The construction of pharmaceutical and bioactive molecules relies on methods for the formation of carbon-carbon bonds. Over the past decade olefin metathesis has emerged as a powerful means by which to form these bonds in applications ranging from, but not limited to, small organic molecules, complex natural products, and well-controlled polymer architectures. The availability of robust catalysts that are highly active, efficient, stable, and selective is key to the further development of these wide-ranging applications. Over the last granting period catalysts were prepared that facilitate metathesis (a) in aqueous solutions, (b) with sterically hindered substrates, (c) at lower catalyst loadings, and (d) with higher levels of enantioselectivity. A powerfully simple method for the construction of N-heterocyclic carbene ligands was developed. This method will be exploited over the next granting period for the development of stereoselective metathesis catalysts (controlling the trans:cis ratio of the carbon-carbon double bonds), and improvement of catalyst stability (to lower catalyst loadings), among other proposed improvements. The design and preparation of such catalysts would further enable the rapid and selective formation of biologically-relevant chemical compounds.

Public Health Relevance

The preparation of bioactive molecules remains a significant challenge in the study of human health and related fields. Olefin metathesis is now routinely used for the constructions of such molecules. Development of catalysts for this reaction is key to the advancement of this powerful carbon-carbon bond forming technology.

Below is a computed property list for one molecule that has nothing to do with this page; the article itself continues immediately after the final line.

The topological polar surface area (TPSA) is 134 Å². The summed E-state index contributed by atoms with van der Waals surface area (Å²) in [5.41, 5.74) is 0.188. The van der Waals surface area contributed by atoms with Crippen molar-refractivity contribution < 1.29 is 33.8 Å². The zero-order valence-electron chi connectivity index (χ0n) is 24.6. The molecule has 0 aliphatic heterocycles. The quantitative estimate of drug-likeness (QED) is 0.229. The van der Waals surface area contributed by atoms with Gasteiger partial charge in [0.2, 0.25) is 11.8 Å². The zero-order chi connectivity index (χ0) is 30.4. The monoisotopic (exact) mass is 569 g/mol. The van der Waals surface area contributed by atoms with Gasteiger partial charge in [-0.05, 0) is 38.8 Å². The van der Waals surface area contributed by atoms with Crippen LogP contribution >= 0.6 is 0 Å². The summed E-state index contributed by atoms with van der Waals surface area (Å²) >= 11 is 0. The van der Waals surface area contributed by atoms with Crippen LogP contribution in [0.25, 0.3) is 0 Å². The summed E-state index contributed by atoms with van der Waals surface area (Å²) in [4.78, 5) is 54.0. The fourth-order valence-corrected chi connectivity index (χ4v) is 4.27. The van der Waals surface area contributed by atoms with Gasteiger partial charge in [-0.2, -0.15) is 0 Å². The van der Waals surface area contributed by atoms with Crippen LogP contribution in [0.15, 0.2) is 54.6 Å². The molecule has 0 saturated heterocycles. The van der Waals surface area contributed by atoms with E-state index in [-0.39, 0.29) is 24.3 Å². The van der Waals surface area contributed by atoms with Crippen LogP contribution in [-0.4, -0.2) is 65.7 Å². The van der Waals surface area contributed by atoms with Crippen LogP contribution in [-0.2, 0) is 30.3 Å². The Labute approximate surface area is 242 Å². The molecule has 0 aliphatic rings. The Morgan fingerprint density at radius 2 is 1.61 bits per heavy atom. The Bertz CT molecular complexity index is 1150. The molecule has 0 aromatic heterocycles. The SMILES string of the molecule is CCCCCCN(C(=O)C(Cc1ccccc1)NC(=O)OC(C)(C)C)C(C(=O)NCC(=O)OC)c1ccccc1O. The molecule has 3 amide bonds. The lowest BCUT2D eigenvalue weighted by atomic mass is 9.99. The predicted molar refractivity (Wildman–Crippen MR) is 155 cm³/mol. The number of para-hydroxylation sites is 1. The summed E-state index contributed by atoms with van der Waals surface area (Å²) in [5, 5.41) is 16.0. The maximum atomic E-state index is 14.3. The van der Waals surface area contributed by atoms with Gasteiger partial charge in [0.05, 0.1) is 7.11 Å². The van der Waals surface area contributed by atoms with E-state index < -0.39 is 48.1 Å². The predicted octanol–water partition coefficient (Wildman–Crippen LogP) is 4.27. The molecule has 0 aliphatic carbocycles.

National Institute of Health (NIH)
National Institute of General Medical Sciences (NIGMS)
Research Project (R01)
Project #
Application #
Study Section
Synthetic and Biological Chemistry B Study Section (SBCB)
Program Officer
Lees, Robert G
Project Start
Project End
Budget Start
Budget End
Support Year
Fiscal Year
Total Cost
Indirect Cost
California Institute of Technology
Schools of Engineering
United States
Zip Code
Ogba, O M; Warner, N C; O'Leary, D J et al. (2018) Recent advances in ruthenium-based olefin metathesis. Chem Soc Rev 47:4510-4544
Ahmed, Tonia S; Montgomery, T Patrick; Grubbs, Robert H (2018) Using stereoretention for the synthesis of E-macrocycles with ruthenium-based olefin metathesis catalysts. Chem Sci 9:3580-3583
Ahmed, Tonia S; Grubbs, Robert H (2017) A Highly Efficient Synthesis of Z-Macrocycles Using Stereoretentive, Ruthenium-Based Metathesis Catalysts. Angew Chem Int Ed Engl 56:11213-11216
Martin, David; Marx, Vanessa M; Grubbs, Robert H et al. (2016) A Ruthenium Catalyst for Olefin Metathesis Featuring an Anti-Bredt N-Heterocyclic Carbene Ligand. Adv Synth Catal 358:965-969
Dornan, Peter K; Lee, Daniel; Grubbs, Robert H (2016) Tandem Olefin Metathesis/Oxidative Cyclization: Synthesis of Tetrahydrofuran Diols from Simple Olefins. J Am Chem Soc 138:6372-5
Rosebrugh, L E; Ahmed, T S; Marx, V M et al. (2016) Probing Stereoselectivity in Ring-Opening Metathesis Polymerization Mediated by Cyclometalated Ruthenium-Based Catalysts: A Combined Experimental and Computational Study. J Am Chem Soc 138:1394-405
Li, Jiaming; Grubbs, Robert H; Stoltz, Brian M (2016) Palladium-Catalyzed Aerobic Intramolecular Aminoacetoxylation of Alkenes Enabled by Catalytic Nitrate. Org Lett 18:5449-5451
Endo, Koji; Grubbs, Robert H (2016) Cationic ruthenium alkylidene catalysts bearing phosphine ligands. Dalton Trans 45:3627-34
Marx, Vanessa M; Sullivan, Alexandra H; Melaimi, Mohand et al. (2015) Cyclic alkyl amino carbene (CAAC) ruthenium complexes as remarkably active catalysts for ethenolysis. Angew Chem Int Ed Engl 54:1919-23
Tang, Grace Y; Pribisko, Melanie A; Henning, Ryan K et al. (2015) An in vitro enzymatic assay to measure transcription inhibition by gallium(III) and H3 5,10,15-tris(pentafluorophenyl)corroles. J Vis Exp :

Showing the most recent 10 out of 69 publications